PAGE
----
skip navigation

PUBLICATIONS

Register for Latest Research

Stay Informed
Register with NCJRS to receive NCJRS's biweekly e-newsletter JUSTINFO and additional periodic emails from NCJRS and the NCJRS federal sponsors that highlight the latest research published or sponsored by the Office of Justice Programs.

NCJRS Abstract

The document referenced below is part of the NCJRS Virtual Library collection. To conduct further searches of the collection, visit the Virtual Library. See the Obtain Documents page for direction on how to access resources online, via mail, through interlibrary loans, or in a local library.

 

NCJ Number: 136426 Find in a Library
Title: Sex Offending and Recidivism
Author(s): R G Broadhurst; R A Maller
Date Published: 1991
Page Count: 120
Sponsoring Agency: University of Western Australia
Nedlands, WA 6009, Australia
Publication Number: ISBN 0-86422-114-2
Sale Source: University of Western Australia
University Extension
Nedlands, WA 6009,
Australia
Type: Research (Applied/Empirical)
Language: English
Country: Australia
Annotation: A sample of 560 sex offenders released from Australian prisons between 1975 and 1987 were followed for up to 12 years in order to examine the nature and incidence of sex offending. Other data were collected from police and prison records, victim surveys, and victim support services.
Abstract: Specifically, this research attempted to determine whether serious sex offenses are increasing in Western Australia and whether these offenses are committed by specialist offenders. The relationship between the incidence of victimization and the behavior of known offenders is analyzed in terms of the attrition of cases from report, to arrest, trial, conviction, and imprisonment. The data indicate that sex offenders constitute a more representative population than had previously been believed. The effectiveness of treatment programs for sex offenders is reviewed, and the findings suggest that the incidence of sex offenses has remained relatively stable since the mid-1970's; most increases in the reported incidence of sexual assault were a result of increased willingness on the part of victims to report their victimization to the police. A covariate analysis of recidivism data indicated that prior record, age, and race were crucial determining factors for identifying offenders, but little evidence of specialization was found. 16 tables, 7 figures, and 3 appendixes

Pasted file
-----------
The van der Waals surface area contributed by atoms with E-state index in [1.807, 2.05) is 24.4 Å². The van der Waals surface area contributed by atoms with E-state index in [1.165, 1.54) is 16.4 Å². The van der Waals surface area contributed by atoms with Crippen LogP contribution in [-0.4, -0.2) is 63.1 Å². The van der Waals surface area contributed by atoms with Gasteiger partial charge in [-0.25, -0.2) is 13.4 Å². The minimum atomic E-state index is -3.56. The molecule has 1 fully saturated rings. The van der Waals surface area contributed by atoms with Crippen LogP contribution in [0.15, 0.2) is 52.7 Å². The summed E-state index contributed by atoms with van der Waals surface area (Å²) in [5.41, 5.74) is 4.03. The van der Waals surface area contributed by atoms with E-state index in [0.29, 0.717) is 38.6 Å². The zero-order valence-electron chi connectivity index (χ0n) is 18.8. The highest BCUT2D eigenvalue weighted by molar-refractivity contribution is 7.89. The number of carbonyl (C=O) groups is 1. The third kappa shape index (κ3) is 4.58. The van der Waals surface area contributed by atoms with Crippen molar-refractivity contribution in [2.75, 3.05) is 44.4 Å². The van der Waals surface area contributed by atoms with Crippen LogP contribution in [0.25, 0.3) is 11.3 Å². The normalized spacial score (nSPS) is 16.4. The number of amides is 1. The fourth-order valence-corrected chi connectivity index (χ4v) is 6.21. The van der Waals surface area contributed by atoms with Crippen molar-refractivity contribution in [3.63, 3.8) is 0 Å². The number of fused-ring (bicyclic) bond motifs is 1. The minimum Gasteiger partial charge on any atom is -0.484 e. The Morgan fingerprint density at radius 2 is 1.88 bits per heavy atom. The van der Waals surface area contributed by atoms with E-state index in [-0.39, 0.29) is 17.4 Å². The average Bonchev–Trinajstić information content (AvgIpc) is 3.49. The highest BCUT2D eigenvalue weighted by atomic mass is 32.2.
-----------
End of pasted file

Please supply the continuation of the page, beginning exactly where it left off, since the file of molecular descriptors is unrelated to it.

Main Term(s): Crime in foreign countries; Sex offenders
Index Term(s): Australia; Sex offender treatment
Note: Research Report No. 3.
To cite this abstract, use the following link:
http://www.ncjrs.gov/App/publications/abstract.aspx?ID=136426

*A link to the full-text document is provided whenever possible. For documents not available online, a link to the publisher's website is provided. Tell us how you use the NCJRS Library and Abstracts Database - send us your feedback.